Indistinguishability Obfuscation

Given two functions $f$ and $g$ that functionally perform identical computation (but on different objects), $f$ and $g$ cannot be discerned or differentiated apart from querying inputs and analysing outputs. While a more specific case of Black-Box Obfuscation, it would still prevent an individual $V$ from knowing $x$ when given $y$ yet verify that $f(x)$ is valid. It has been proven that if any Program-Obfuscation function is possible to construct, Indistinguishability Obfuscation is possible to construct. If it were possible to differentiate two functions that perform identical computation, then it would not be possible to create any two functions that could be obfuscated.

Visualisation of Indistinguishability Obfuscation wherein two functions of identical length cannot be feasibly discerned by any actor.

Interestingly, both Indistinguishability Obfuscation and the closely related Extractability Obfuscation rely on similar properties to those relied upon by One-Way-Hash functions - perhaps in part due to the similar purposes for the two classes of functions? To elaborate on these remarks it can be noted that as established previously any obfuscation performed using an Indistinguishability Obfuscation function must allow two functions $f$ and $g$ that perform the same computation to be indistinguishable. For two functions to be indistinguishable it must be said that given two outputs $a$ and $b$ where $o(f(x))=a$ and $o(g(y))=b$, it must be infeasible for a bounded actor $R$ to resolve the the functions that generate each output. This is to say that it must be infeasible for $R$ to construct two new functions $o^{-1}(a)=f(x)$ or $o^{-1}(b)=g(y)$. It can be visualised that if it is said that $o(f)=a$ and it must be infeasible to construct a function $o^{-1}(a)=f$, then this is an identical property to One-Way-Hash functions. To discern, the exact property in question is first pre-image resistance; second pre-image resistance for any form of obfuscation is not typically necessary as it is redundant to require any specific condition $o(f) \neq o(g)$ as it does not undermine the security of either function being obfuscated.

In contrast, Extractability Obfuscation requires the even stronger property of collision resistance which will be detailed further below. However, this distinction does not necessarily imply that Indistinguishability Obfuscation is a weaker cryptographic variant of Extractability Obfuscation. As discussed with One-Way-Hash functions often collision resistance is not required to ensure a robust cryptographic primitive unless a significantly large number of inputs are expected. For any given function to allow for collision resistance it is also the case that it must support first pre-image resistance, meaning any Extractability Obfuscation is an Indistinguishability Obfuscation.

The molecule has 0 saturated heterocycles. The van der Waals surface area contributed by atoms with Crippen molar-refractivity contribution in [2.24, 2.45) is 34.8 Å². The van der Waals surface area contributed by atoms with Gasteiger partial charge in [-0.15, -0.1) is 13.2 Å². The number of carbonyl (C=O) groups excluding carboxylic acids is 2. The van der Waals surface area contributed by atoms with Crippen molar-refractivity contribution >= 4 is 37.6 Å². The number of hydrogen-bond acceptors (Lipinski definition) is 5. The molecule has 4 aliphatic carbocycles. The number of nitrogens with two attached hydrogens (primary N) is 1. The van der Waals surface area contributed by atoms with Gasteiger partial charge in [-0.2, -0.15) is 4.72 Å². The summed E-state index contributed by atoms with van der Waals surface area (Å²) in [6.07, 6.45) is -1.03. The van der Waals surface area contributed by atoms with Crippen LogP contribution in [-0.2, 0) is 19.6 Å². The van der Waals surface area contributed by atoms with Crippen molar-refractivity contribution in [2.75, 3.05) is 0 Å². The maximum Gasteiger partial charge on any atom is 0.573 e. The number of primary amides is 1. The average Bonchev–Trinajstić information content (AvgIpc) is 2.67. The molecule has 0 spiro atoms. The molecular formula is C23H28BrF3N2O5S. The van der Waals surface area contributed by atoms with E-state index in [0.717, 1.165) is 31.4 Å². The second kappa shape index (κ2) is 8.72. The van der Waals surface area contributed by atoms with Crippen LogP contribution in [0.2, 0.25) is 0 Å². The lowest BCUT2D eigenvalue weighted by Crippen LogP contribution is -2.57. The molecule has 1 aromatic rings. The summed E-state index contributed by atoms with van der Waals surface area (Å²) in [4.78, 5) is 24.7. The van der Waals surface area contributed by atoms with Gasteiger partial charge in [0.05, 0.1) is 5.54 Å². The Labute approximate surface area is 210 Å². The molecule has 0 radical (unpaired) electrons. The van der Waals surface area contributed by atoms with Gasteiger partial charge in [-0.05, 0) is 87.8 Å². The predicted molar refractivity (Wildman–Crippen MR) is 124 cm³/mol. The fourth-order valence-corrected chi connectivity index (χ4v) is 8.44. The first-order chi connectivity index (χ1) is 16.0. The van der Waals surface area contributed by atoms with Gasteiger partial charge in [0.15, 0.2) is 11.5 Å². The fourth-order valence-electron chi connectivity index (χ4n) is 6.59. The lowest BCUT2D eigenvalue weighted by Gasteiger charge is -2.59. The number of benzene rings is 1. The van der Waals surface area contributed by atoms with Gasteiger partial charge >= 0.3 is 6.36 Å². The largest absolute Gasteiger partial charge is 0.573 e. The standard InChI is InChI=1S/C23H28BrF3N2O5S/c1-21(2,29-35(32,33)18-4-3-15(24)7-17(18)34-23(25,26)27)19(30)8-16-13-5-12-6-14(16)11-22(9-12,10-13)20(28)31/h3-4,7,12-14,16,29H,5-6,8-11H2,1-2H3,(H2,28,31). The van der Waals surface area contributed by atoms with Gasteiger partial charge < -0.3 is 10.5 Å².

Extractability Obfuscation

Any function $o$ that is a valid Extractability Obfuscation function is necessarily a valid Indistinguishability Obfuscation function, meaning that any two functions $f$ and $g$ that perform the same computation are indistinguishable to any given actor. In addition to this property however, it is also the case that such a valid function will allow two functions $f$ and $g$ to remain indistinguishable unless an actor $P$ can find an input $x$ where $o(f(x)) \neq o(g(x))$. If the prior expression is visualised as $o(f) \neq o(g)$, where the inequality implies they are not equal across every possible value of $x$, then the property of collision resistance can be explored. This new visualisation is also intuitive to state that $f \neq g$ if and only if $o(f) \neq o(g)$. However, implementing such a version of obfuscation is potentially more difficult (in part due to the stronger cryptographic assumptions). It implies that even in the case of two functions that do not perform identical computation, any actor $P$ could only differentiate said functions if they exhausted all known inputs until discovering an input in which the functions differed in output.

function f(x) {
if (x * x == x * x * x) {
return x;
} else {
return x + 1;
}
}
function g(x) {
if (x == 1 || x * x == x + x) {
return x;
} else {
return x + 1;
}
}

The above examples are simplistic and are not representative of a practical application of Program-Obfuscation, but it does demonstrate the point being made. Forms of obfuscation could be conceived to be valid Indistinguishability Obfuscation functions even in the case that an actor could differentiate the two functions above as they perform computationally unique tasks. However, valid Extractability Obfuscation functions would not allow an actor to discern which function is which (once it has been obfuscated) unless they are able to discover the $x$ in which said functions produce a different output. In the above case $x=2$ is the only input in which a different output is produced. Hence, the actor would need to run $o(f(2))$ and $o(g(2))$ to discover that they are unique functions.

Properties as illustrated have been denoted as similar to the collision resistance property of a One-Way-Hash function as can be seen by the following logical statement. To say, for all $x$ where $o(x)=a$ then for all $y \neq x$ it must be that $o(y) \neq a$ (collision resistance), is logically equivalent to saying, if $y \neq x$ then $o(y) \neq o(x)$. This is identical to the observation made previously where $o(f) \neq o(g)$ only when $f \neq g$ at least at one point in some shared input. Hence, if $f$ and $g$ are truly two separate functions that perform separate computations, it is impossible to have them equal each other at all points, and therefore they are only truly separate functions if there does exist a point they are unequal.